Colorado Springs Military Newspaper Group

Fort Carson Mountaineer

Program teaches Army heritage to spouses

Jose Espinoza, left, discusses appropriate clothing to wear at various military events with Eric Jackson and Flo Wyrick at the Dec. 2 Army Family Team Building birthday celebration at the Elkhorn Conference Center.

Jose Espinoza, left, discusses appropriate clothing to wear at various military events with Eric Jackson and Flo Wyrick at the Dec. 2 Army Family Team Building birthday celebration at the Elkhorn Conference Center.

Story and photos by Devin Fisher

Mountaineer staff

The thought of attending a formal military event can be quite daunting for Army spouses. Dining-outs, military balls and socials are filled with Army customs and courtesies, not to mention all those acronyms.

While the Soldiers are immersed with the Army’s rich heritage during initial training, many military spouses may tremble at the thought of attending these functions for fear of making a faux pas because they are unfamiliar with Army traditions.

The Army Community Service Family Enrichment Program commemorated 14 years of helping spouses replace the anxiety of participating in military ceremonies with anticipation during a birthday celebration at the Elkhorn Conference Center Dec. 2.

The “Tour of Army Traditions” celebration featured demonstrations on proper etiquette of tea pouring and table manners, how to dress for various occasions, protocol, invitations, honors to the flag, and customs and courtesies. The demonstrations were designed to provide those in attendance a glimpse of what the Army Family Team Building program offers during regularly-scheduled classes and can tailor for a unit prior to an event, said Nancy Montville, family enrichment program manager.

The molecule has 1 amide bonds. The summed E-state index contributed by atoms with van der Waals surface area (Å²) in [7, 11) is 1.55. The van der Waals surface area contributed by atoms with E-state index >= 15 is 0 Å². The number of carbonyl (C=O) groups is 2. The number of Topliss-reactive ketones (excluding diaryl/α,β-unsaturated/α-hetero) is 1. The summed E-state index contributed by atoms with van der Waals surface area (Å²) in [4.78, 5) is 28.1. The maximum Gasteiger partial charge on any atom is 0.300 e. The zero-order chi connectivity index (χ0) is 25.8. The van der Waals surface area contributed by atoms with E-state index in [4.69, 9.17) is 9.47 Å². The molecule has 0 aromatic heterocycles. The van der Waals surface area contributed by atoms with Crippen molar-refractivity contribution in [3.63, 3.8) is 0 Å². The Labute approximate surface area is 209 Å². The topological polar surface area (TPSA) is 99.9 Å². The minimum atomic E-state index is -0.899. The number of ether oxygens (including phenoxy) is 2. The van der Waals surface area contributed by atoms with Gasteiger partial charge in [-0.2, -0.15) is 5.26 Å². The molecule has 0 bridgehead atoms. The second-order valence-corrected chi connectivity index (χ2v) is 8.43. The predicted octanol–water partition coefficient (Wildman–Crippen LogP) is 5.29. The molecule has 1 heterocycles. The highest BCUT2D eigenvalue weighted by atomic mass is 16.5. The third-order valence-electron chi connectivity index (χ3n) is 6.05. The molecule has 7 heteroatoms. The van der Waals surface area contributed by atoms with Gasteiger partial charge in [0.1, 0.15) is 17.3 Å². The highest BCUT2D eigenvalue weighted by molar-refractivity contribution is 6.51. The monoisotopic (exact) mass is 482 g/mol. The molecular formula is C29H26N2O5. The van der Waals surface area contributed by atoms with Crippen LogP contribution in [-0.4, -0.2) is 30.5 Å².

“Before a (military) ball, a unit might want to have us do (a) table etiquette (class) … a lot of people new to the military may not know the proper protocol for that or for … honors to the flag,” she said.

The AFTB program was established in 1995 to help teach spouses about the many intricacies of the military, Montville said. Following troop deployments in support of Operations Desert Shield and Storm, the AFTB program was developed “to empower spouses and teach them to be self-sufficient,” she said.

She noted that the volunteer-driven program has evolved since its inception, currently offering three levels of classes for spouses and Soldiers. Montville recommends the level-one introductory class for those who have been around the military for less than five years, the level-two management class for those from five-10 years and the level-three leadership class for those with more than 10 years of military experience.

A level-one class is held every other month while level-two and -three classes are held quarterly. AFTB also teaches an introduction module for Family readiness groups monthly. The introductory class includes how to read a Leave and Earnings Statement, understanding military terms and acronyms and problem solving, Montville said. The level-two class includes stress management and meeting management while level three focuses on leadership issues.

The AFTB provides spouses with the “do’s and don’ts” for military activities, information that is beneficial for Army spouses, no matter how long they have been around the military, said Julia Maldonado, an Army spouse and Family readiness support assistant with the 1st Space Brigade at Peterson Air Force Base.

“I think it is beneficial for everyone, whether old or new.

I still learn things all the time,” she said, noting her husband has served for 21 years.

“I like to gather information and pass it on to our spouses within our unit … and as a senior spouse, I like to keep up to date with all the protocol and things like that … so when we do go to functions and activities I know what I am supposed to do as a spouse.”

To find out more about the AFTB, call ACS at 526-4590 or stop by building 1526.

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